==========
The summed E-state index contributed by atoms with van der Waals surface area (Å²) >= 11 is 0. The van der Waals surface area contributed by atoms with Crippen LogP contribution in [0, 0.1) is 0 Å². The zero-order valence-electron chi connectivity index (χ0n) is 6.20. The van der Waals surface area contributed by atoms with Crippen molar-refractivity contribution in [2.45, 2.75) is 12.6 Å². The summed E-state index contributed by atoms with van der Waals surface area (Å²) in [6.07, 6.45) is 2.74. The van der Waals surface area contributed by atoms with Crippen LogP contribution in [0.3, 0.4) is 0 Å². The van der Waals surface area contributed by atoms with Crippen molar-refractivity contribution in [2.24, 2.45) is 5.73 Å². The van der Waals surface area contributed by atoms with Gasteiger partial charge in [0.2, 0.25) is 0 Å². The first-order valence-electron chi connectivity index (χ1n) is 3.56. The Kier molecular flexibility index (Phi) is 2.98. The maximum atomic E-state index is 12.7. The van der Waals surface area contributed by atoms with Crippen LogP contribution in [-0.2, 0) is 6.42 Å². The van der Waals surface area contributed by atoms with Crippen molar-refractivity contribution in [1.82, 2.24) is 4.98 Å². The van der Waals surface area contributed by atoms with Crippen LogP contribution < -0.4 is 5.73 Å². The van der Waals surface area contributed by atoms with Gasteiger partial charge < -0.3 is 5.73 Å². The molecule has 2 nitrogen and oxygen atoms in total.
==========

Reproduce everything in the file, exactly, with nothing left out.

The summed E-state index contributed by atoms with van der Waals surface area (Å²) >= 11 is 0. The van der Waals surface area contributed by atoms with Crippen LogP contribution in [0, 0.1) is 0 Å². The zero-order valence-electron chi connectivity index (χ0n) is 6.20. The van der Waals surface area contributed by atoms with Crippen molar-refractivity contribution in [2.45, 2.75) is 12.6 Å². The summed E-state index contributed by atoms with van der Waals surface area (Å²) in [6.07, 6.45) is 2.74. The van der Waals surface area contributed by atoms with Crippen LogP contribution in [0.3, 0.4) is 0 Å². The van der Waals surface area contributed by atoms with Crippen molar-refractivity contribution in [2.24, 2.45) is 5.73 Å². The van der Waals surface area contributed by atoms with Gasteiger partial charge in [0.2, 0.25) is 0 Å². The first-order valence-electron chi connectivity index (χ1n) is 3.56. The Kier molecular flexibility index (Phi) is 2.98. The maximum atomic E-state index is 12.7. The van der Waals surface area contributed by atoms with Crippen LogP contribution in [-0.2, 0) is 6.42 Å². The van der Waals surface area contributed by atoms with Crippen molar-refractivity contribution in [1.82, 2.24) is 4.98 Å². The van der Waals surface area contributed by atoms with Crippen LogP contribution < -0.4 is 5.73 Å². The van der Waals surface area contributed by atoms with Gasteiger partial charge < -0.3 is 5.73 Å². The molecule has 2 nitrogen and oxygen atoms in total.